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Lesson 6:



HISTORY OF THE METHODS OF LANGUAGE TEACHING The methodological history of language teaching is described as “changing winds and shifting sands”. Todays communicative language teaching method (CLT) came about after several other language teaching methods waxed and waned. This does not mean, however, that the past method is gone forever. Each new method departed from the old but took with it some of the positive aspects of the previous practices. A perfect example is the audiolingual method. It broke away from the grammar translation method, but borrowed tenets from the direct method, its predecessor.


b. “Nothing is thrown out of the court without being put to test. This test may always change its mechanics, but the fact remains that the changing winds and shifting sands of time and research are turning the desert into a longed-for oasis” (BROWN, 2004) The first method cited in history of language teaching is the classical method which became known later as the grammar translation method. This method contributed very little to language learning since the focus was on a “dissected body” of nouns, adjectives and prepositions, doing nothing to enhance a students communicative ability in the foreign language (Brown,2004).

GOUIN AND BERLITZ – The Direct Method:

GOUIN AND BERLITZ – The Direct Method Then came the series method of Francois Gouin which taught learners directly a “series” of connected sentences that are easy to understand. In direct method of Charles Berlitz, second language learning is similar to first language learning. There should be lots of interaction, spontaneous use of the language, no translation, and little, if any, analysis of grammatical rules and syntactic structures.


Audiolingual Method – also known as the Army Method because it was the method used to teach the American army to become orally proficient in the languages of their allies and enemies alike at the outbreak of World War II. Language was not acquired through a process of habit formation. “ Designer Method” in the year 1970’s which gave attention to the “deep structure” of language and on the affective and interpersonal nature of learning. As a result, new methods were proposed which attempted to capitalize on the importance of psychological factors in language learning. David Nunan (1989-1997) referred to these methods as “designer” methods, on the grounds that they took a “one-size-fits-all” approach.


These are Community Language Learning, Suggestopedia, the Silent Way, Total Physical Response, the Natural Approach. The need for communication has been relentless leading to the emergence of Communicative Language Teaching Approach. It is an approach because it transcends the boundaries of concrete methods. It is a theoretical position about the nature of language and language learning and teaching.


THE LANGUAGE TEACHING METHODS Grammar Translation Method(first known as classical method)– the characteristics are: Classes are taught in the mother tongue with little active use of the target language. Much vocabulary is taught in the forms of lists of isolated words. Long elaborate explanations of the intricacies of grammar are given. Grammar provides the rules for putting words together and instruction often focuses on the form and inflection of words. Reading of difficult classical texts is begun early. Little attention is paid to the content of texts which are treated as exercises in grammatical analysis.


g. Often the only drill and exercise is translating disconnected sentences from the target language into the mother tongue. h. Little or no attention is given to pronunciation. This does not enhance students’ communicative ability in a language.


2 . The Direct Method– This is premised on the principle that second language learning should be more like first language learning– lots of oral interactions, spontaneous use of the language, no translation between first and second language and little or no analysis of grammatical rules. Below are the characteristics of direct method. Classroom instruction was conducted exclusively in the target language. Only everybody vocabulary and sentences were taught. Oral communication classes were built up in a carefully traded progression organized around question-and-answer exchanges between teachers and students in small, intensive classes. Grammar was taught inductively. New teaching points were taught through modeling and practices. Concrete vocabulary was taught through demonstration, objects and pictures. Abstract vocabulary was taught through association of ideas. Both speech and listening were taught. Correct pronunciation and grammar were emphasized.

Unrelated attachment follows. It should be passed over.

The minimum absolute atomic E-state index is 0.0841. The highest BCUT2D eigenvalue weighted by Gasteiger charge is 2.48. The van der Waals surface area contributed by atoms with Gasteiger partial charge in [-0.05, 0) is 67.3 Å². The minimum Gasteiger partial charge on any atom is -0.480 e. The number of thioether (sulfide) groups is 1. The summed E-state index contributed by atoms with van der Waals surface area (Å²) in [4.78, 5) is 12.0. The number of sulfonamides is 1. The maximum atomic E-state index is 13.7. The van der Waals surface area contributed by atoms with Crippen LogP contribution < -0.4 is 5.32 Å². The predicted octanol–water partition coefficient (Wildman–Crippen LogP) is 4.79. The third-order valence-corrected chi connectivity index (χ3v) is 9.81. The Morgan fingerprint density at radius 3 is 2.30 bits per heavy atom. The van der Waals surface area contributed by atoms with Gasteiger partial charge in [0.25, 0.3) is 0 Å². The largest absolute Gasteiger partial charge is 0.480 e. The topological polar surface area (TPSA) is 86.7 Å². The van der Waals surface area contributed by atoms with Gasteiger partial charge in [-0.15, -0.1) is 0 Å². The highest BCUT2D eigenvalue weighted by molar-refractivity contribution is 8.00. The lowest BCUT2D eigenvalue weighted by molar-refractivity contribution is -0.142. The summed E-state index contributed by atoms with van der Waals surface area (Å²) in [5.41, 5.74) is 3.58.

THE AUDIOLINGUAL METHOD (ALM) Based on behavioristic theory that advocated conditioning and habit formation models of learning that were perfectly in keeping with mimicry drills and patterns practices of audiolingual method. The following are the characteristics of the ALM New material is presented in dialog form. There is independence on mimicry, memorization of set phrases and overlearning. Structures are sequenced by means of contrastive analysis and taught at one time. Structural patterns are taught using repetitive drills. There is a little or no grammatical explanation. Grammar is taught by inductive analog rather than deductive explanation.


f. Vocabulary is strictly limited and learned in context. g. There is much use of tapes, language labs and visual aids. h. Great importance is attached to pronunciation. i . Very little use of the mother tongue by teachers is permitted. j. Successful responses are immediately reinforced k. There is great effort to get students to produce error-free utterances. Failure of ALM– it didn’t teach long term communicative proficiency. Its popularity waned. Language was not really learned through a process of habit formation and overlearning.


THE DESIGNER METHOD Are products of multidisciplinary researches after ALM waned. Community Language Learning(CCL)– This is an effectively-based method. This reflects Carl Roger’s view of education in which learners in a classroom are regarded as a “group” rather than a “class” in need of certain therapy and counselling. This is how CCL goes. An advantage of this CCL method is the threat making mistakes in foreign language learning in front of classmates are removed. However, this demands translation expertise in a part of the counselor-teacher who may become highly non-directive when initially in language learning there is need for learners to be directed.